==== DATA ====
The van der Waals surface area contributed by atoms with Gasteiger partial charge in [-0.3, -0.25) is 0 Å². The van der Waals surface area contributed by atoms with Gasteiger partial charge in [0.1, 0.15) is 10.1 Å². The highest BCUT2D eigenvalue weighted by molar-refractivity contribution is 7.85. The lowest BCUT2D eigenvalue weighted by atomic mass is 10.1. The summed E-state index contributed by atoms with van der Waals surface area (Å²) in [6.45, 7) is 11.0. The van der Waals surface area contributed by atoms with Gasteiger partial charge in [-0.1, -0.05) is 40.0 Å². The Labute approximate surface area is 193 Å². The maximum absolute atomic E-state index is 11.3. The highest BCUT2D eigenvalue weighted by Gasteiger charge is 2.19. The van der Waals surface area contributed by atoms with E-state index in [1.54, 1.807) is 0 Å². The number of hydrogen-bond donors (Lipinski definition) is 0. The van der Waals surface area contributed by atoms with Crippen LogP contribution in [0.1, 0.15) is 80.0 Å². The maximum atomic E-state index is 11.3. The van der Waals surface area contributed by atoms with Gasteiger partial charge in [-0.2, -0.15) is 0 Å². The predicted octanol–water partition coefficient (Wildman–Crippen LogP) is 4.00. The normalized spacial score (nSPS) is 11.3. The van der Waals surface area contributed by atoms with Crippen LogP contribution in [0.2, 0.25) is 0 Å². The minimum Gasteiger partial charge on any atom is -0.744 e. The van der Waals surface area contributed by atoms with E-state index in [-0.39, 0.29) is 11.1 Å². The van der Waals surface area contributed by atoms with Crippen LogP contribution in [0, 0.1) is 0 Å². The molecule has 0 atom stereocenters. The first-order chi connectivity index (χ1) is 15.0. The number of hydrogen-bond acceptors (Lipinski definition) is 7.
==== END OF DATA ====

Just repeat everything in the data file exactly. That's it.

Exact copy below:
The van der Waals surface area contributed by atoms with Gasteiger partial charge in [-0.3, -0.25) is 0 Å². The van der Waals surface area contributed by atoms with Gasteiger partial charge in [0.1, 0.15) is 10.1 Å². The highest BCUT2D eigenvalue weighted by molar-refractivity contribution is 7.85. The lowest BCUT2D eigenvalue weighted by atomic mass is 10.1. The summed E-state index contributed by atoms with van der Waals surface area (Å²) in [6.45, 7) is 11.0. The van der Waals surface area contributed by atoms with Gasteiger partial charge in [-0.1, -0.05) is 40.0 Å². The Labute approximate surface area is 193 Å². The maximum absolute atomic E-state index is 11.3. The highest BCUT2D eigenvalue weighted by Gasteiger charge is 2.19. The van der Waals surface area contributed by atoms with E-state index in [1.54, 1.807) is 0 Å². The number of hydrogen-bond donors (Lipinski definition) is 0. The van der Waals surface area contributed by atoms with Crippen LogP contribution in [0.1, 0.15) is 80.0 Å². The maximum atomic E-state index is 11.3. The van der Waals surface area contributed by atoms with Gasteiger partial charge in [-0.2, -0.15) is 0 Å². The predicted octanol–water partition coefficient (Wildman–Crippen LogP) is 4.00. The normalized spacial score (nSPS) is 11.3. The van der Waals surface area contributed by atoms with Crippen LogP contribution in [0.2, 0.25) is 0 Å². The minimum Gasteiger partial charge on any atom is -0.744 e. The van der Waals surface area contributed by atoms with E-state index in [-0.39, 0.29) is 11.1 Å². The van der Waals surface area contributed by atoms with Crippen LogP contribution in [0, 0.1) is 0 Å². The molecule has 0 atom stereocenters. The first-order chi connectivity index (χ1) is 15.0. The number of hydrogen-bond acceptors (Lipinski definition) is 7.